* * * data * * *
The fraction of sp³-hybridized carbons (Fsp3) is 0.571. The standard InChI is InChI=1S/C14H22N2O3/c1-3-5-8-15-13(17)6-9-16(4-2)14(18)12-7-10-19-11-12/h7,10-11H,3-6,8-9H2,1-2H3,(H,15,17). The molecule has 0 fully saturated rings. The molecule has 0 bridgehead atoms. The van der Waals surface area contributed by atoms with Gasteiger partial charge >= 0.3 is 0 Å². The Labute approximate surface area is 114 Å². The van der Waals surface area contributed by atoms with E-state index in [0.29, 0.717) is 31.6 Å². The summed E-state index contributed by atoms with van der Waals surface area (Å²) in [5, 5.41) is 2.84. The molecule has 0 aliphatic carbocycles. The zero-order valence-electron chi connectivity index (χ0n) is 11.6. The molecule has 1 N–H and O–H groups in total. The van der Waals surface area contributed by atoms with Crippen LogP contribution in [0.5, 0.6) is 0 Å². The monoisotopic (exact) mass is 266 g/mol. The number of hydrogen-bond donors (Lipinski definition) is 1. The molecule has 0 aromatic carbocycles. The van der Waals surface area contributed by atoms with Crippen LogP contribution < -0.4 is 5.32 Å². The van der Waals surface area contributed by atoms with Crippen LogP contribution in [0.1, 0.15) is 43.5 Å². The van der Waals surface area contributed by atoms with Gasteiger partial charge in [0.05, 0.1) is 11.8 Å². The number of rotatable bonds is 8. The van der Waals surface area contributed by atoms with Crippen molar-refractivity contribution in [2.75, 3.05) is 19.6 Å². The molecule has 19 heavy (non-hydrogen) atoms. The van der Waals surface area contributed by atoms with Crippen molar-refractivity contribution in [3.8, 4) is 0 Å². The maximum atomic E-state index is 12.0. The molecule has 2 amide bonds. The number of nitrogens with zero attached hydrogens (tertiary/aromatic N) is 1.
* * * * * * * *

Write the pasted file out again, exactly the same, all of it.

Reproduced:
The fraction of sp³-hybridized carbons (Fsp3) is 0.571. The standard InChI is InChI=1S/C14H22N2O3/c1-3-5-8-15-13(17)6-9-16(4-2)14(18)12-7-10-19-11-12/h7,10-11H,3-6,8-9H2,1-2H3,(H,15,17). The molecule has 0 fully saturated rings. The molecule has 0 bridgehead atoms. The van der Waals surface area contributed by atoms with Gasteiger partial charge >= 0.3 is 0 Å². The Labute approximate surface area is 114 Å². The van der Waals surface area contributed by atoms with E-state index in [0.29, 0.717) is 31.6 Å². The summed E-state index contributed by atoms with van der Waals surface area (Å²) in [5, 5.41) is 2.84. The molecule has 0 aliphatic carbocycles. The zero-order valence-electron chi connectivity index (χ0n) is 11.6. The molecule has 1 N–H and O–H groups in total. The van der Waals surface area contributed by atoms with Crippen LogP contribution in [0.5, 0.6) is 0 Å². The monoisotopic (exact) mass is 266 g/mol. The number of hydrogen-bond donors (Lipinski definition) is 1. The molecule has 0 aromatic carbocycles. The van der Waals surface area contributed by atoms with Crippen LogP contribution < -0.4 is 5.32 Å². The van der Waals surface area contributed by atoms with Crippen LogP contribution in [0.1, 0.15) is 43.5 Å². The van der Waals surface area contributed by atoms with Gasteiger partial charge in [0.05, 0.1) is 11.8 Å². The number of rotatable bonds is 8. The van der Waals surface area contributed by atoms with Crippen molar-refractivity contribution in [2.75, 3.05) is 19.6 Å². The molecule has 19 heavy (non-hydrogen) atoms. The van der Waals surface area contributed by atoms with Crippen molar-refractivity contribution in [3.8, 4) is 0 Å². The maximum atomic E-state index is 12.0. The molecule has 2 amide bonds. The number of nitrogens with zero attached hydrogens (tertiary/aromatic N) is 1.